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On May 18, 1920, a third child and second son was born to a retired Polish army officer, Captain Karol Wojtyła, and his wife, Emilia, in Wadowice, a provincial town some fifty kilometers west of Kraków. At his baptism on June 20, the child was named for his father. To what would have been the stunned surprise of those present that day, the child grew up to be the emblematic figure of the second half of the twentieth century—as Henry Kissinger put it a few minutes after the death of Pope John Paul II on April 2, 2005. But perhaps not the stunned surprise of everyone: When the little boy’s mother pushed him in a pram through the streets of Wadowice, she would sometimes say to her neighbors, “My Lolek will be a great man someday.”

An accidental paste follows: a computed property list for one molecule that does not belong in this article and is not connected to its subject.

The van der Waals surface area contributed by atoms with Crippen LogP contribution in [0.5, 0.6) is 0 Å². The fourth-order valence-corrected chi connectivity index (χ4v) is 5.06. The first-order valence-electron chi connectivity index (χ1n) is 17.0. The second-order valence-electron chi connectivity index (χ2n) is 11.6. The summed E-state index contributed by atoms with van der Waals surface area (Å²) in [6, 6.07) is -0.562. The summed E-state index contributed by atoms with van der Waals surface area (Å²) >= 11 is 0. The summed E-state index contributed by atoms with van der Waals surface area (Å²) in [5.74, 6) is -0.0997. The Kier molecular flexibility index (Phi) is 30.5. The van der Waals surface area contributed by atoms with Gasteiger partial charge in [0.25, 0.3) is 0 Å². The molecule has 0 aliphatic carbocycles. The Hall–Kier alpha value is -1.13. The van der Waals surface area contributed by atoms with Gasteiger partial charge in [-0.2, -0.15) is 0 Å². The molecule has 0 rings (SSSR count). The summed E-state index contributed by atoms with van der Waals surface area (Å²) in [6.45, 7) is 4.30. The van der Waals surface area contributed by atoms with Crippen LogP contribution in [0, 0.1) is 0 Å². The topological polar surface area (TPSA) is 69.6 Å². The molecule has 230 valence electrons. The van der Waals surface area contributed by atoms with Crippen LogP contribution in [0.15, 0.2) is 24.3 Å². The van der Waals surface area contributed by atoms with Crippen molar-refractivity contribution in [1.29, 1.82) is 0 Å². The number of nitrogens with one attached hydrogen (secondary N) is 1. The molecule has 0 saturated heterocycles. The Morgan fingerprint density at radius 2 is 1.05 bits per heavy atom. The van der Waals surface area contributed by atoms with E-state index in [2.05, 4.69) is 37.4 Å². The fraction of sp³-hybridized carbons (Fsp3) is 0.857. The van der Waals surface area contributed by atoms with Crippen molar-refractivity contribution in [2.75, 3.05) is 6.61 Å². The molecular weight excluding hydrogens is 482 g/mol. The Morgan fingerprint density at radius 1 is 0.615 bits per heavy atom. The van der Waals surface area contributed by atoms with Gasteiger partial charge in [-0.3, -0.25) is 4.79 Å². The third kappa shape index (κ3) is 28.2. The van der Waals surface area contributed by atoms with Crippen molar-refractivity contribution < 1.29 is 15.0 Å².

In characterizing John Paul’s greatness, Kissinger likely had in mind the Polish pope’s pivotal role in the collapse of European communism. That was no mean accomplishment. Yet John Paul’s enduring greatness may owe still more to his analysis of the human condition in late modernity and postmodernity. His insights arose from his faith, which gave him a remarkable capacity to see the world through a biblical lens; from his intellectual life, through which he understood what he had seen; and from his pastoral experience, which helped him grasp the effects of what he saw and heard in people’s lives. The salience of his analysis has increased over time. In the third decade of the twenty-first century, John Paul’s reading of the signs of the times remains a template for understanding our civilization’s distempers and rebuilding its moral-cultural foundations.

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